7. Lisa Fain

    Heidi–Absolutely! I think your friends in DF will definitely appreciate it.

  8. Anonymous

    Sounds great! What is the temperature for baking?

  9. Anonymous

    could you do a print version for the trash recipe. Thanks, Terry Rond

  10. Lisa Fain

    Anon–You bake it at 250 degrees. Thanks for noticing–I fixed the post.

  11. Lisa Fain

    Terry–I realize that my current program doesn't offer an easy solution to making printable recipes. And I hope to have time to do a redesign in the future. For now, however, to print, you can either highlight the recipe and then copy and paste it into a word processing program or you can choose to print only the page that it is on in print preview.

  12. I just made one vietnamese style with lime and sriracha, peanut butter and fish sauce. Sounds weird, but it was really good. I'll post it soon. Thanks for this one!

  13. How delightful that I came across this recipe today as I had planned to make the traditional TexasTrash to take to work tomorrow! I am shifting gears and making this one instead. ~~JOY~~

  14. Lisa Fain

    Abbe–That sounds very intriguing!

  15. Lisa Fain

    Jan–Hope you enjoy it!

  16. Lisa, I had forgotten about this snack. When I was growing up in Dallas in the '60s my mother made trash every year and would even put it in cans or bottles and give it to people as gifts. Just reading your article brought back fond memories of the holidays with Mom and Dad. I think I will make some of this for our get together with our daughters family. Thanks again. Bill R. – Houston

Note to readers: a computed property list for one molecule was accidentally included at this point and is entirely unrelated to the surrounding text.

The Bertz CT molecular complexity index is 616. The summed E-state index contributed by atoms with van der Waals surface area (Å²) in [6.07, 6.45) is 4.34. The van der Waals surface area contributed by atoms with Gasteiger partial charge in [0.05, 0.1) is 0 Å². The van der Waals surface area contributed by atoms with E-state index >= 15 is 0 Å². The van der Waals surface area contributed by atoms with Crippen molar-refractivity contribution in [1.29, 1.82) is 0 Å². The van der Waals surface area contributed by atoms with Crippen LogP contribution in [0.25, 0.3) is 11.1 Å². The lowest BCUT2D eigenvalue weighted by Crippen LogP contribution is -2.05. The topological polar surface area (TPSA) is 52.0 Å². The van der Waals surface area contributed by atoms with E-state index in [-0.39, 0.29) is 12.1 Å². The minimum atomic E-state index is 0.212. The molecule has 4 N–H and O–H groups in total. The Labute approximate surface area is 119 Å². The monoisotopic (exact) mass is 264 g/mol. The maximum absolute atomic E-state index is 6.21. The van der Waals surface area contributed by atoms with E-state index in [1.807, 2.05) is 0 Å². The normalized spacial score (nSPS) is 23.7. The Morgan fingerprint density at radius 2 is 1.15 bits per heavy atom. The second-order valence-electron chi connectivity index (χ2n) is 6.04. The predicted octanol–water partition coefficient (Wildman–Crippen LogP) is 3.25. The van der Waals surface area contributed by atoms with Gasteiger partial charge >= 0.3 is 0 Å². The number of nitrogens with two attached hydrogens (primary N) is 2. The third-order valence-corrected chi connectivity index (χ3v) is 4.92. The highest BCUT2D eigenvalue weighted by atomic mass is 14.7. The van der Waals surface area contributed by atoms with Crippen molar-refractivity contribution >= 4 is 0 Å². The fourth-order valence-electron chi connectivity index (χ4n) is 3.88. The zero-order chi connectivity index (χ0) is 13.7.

17. thejameskitchen

    Sounds absolutely delicious, I wanted to make some Union Square café nuts this weekend but hello: chipotle-lime mix! What a great start for another portion of your fabulous 7-chile-texan chili (the book recipe). Thank you, you & your recipes are soothing our California & Mexican food homesickness. Merry Christmas, Nicole.

  18. Cowboy fan, burger junkie, GodFather of Tech

    Made this a few weeks ago. Wow.

  19. Chipotle is much overused, rather like Sriracha (or even worse, Rooster Sauce). But in this, it works. Hey, who knew. Of course I make mine *a bit differently* but who doesn't? The chipotle works.

  20. Anonymous

    This sounds really interesting. Chex mix taken up a notch – I may try it!!

  21. Wow, this is delicious! A lot of other snack mixes recipes I've tried have tasted pretty anemic, but this has a lot of flavor. On the 2nd batch I added Sriracha and a bit more brown sugar, cayenne, and lime juice.


  22. thejameskitchen

    Hi Lisa, we have made this so many times by now and gone totally pretzel & crack for our last batch (Saturday). I have to say, this is what I imagine crack must be like, every time my husband or I come past that jar it is a little bit less full. Thanks a lot ! Nicole

  23. Hi and Merry Christmas! Would you tell me how much lime zest you use? Just can’t seem to locate it in the recipe. I’m sorry if it’s there and I just can’t find it. Thank you!

    • Lisa Fain

      Jo–Merry Christmas to you! It’s 1 tablespoon. Thanks for spotting the error–the post is now fixed!